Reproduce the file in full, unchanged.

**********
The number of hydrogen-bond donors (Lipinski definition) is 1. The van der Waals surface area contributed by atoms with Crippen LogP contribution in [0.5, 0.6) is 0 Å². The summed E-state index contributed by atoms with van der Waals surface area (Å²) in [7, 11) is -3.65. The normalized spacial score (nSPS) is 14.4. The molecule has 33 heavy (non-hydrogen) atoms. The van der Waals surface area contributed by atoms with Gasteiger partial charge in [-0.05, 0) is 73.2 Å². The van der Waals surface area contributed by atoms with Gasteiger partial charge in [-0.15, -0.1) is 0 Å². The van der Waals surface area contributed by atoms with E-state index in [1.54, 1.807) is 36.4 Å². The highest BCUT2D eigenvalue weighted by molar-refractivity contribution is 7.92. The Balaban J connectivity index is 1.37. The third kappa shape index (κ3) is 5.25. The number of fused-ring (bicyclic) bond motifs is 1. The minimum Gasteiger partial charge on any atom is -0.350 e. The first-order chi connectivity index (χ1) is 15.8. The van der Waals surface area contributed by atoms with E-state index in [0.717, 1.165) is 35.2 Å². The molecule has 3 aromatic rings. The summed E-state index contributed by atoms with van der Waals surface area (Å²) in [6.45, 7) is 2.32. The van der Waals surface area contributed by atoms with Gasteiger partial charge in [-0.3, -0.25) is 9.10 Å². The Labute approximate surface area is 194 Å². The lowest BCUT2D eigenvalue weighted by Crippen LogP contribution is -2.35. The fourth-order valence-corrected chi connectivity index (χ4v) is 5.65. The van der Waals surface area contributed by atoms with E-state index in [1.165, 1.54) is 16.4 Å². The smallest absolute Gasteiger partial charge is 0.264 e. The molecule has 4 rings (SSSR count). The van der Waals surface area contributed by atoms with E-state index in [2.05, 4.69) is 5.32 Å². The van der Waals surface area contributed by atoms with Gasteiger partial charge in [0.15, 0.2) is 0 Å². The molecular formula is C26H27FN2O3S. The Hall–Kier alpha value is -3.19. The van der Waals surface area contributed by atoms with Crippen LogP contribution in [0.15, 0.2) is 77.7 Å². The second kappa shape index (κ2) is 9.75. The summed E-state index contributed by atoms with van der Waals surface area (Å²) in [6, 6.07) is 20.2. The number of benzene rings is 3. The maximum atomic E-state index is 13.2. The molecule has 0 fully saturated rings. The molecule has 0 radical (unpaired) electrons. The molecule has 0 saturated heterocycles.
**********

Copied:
The number of hydrogen-bond donors (Lipinski definition) is 1. The van der Waals surface area contributed by atoms with Crippen LogP contribution in [0.5, 0.6) is 0 Å². The summed E-state index contributed by atoms with van der Waals surface area (Å²) in [7, 11) is -3.65. The normalized spacial score (nSPS) is 14.4. The molecule has 33 heavy (non-hydrogen) atoms. The van der Waals surface area contributed by atoms with Gasteiger partial charge in [-0.05, 0) is 73.2 Å². The van der Waals surface area contributed by atoms with Gasteiger partial charge in [-0.15, -0.1) is 0 Å². The van der Waals surface area contributed by atoms with E-state index in [1.54, 1.807) is 36.4 Å². The highest BCUT2D eigenvalue weighted by molar-refractivity contribution is 7.92. The Balaban J connectivity index is 1.37. The third kappa shape index (κ3) is 5.25. The number of fused-ring (bicyclic) bond motifs is 1. The minimum Gasteiger partial charge on any atom is -0.350 e. The first-order chi connectivity index (χ1) is 15.8. The van der Waals surface area contributed by atoms with E-state index in [0.717, 1.165) is 35.2 Å². The molecule has 3 aromatic rings. The summed E-state index contributed by atoms with van der Waals surface area (Å²) in [6.45, 7) is 2.32. The van der Waals surface area contributed by atoms with Gasteiger partial charge in [-0.3, -0.25) is 9.10 Å². The Labute approximate surface area is 194 Å². The lowest BCUT2D eigenvalue weighted by Crippen LogP contribution is -2.35. The fourth-order valence-corrected chi connectivity index (χ4v) is 5.65. The van der Waals surface area contributed by atoms with E-state index in [1.165, 1.54) is 16.4 Å². The smallest absolute Gasteiger partial charge is 0.264 e. The molecule has 4 rings (SSSR count). The van der Waals surface area contributed by atoms with E-state index in [2.05, 4.69) is 5.32 Å². The van der Waals surface area contributed by atoms with Gasteiger partial charge in [0.15, 0.2) is 0 Å². The molecular formula is C26H27FN2O3S. The Hall–Kier alpha value is -3.19. The van der Waals surface area contributed by atoms with Crippen LogP contribution in [0.15, 0.2) is 77.7 Å². The second kappa shape index (κ2) is 9.75. The summed E-state index contributed by atoms with van der Waals surface area (Å²) in [6, 6.07) is 20.2. The number of benzene rings is 3. The maximum atomic E-state index is 13.2. The molecule has 0 fully saturated rings. The molecule has 0 radical (unpaired) electrons. The molecule has 0 saturated heterocycles.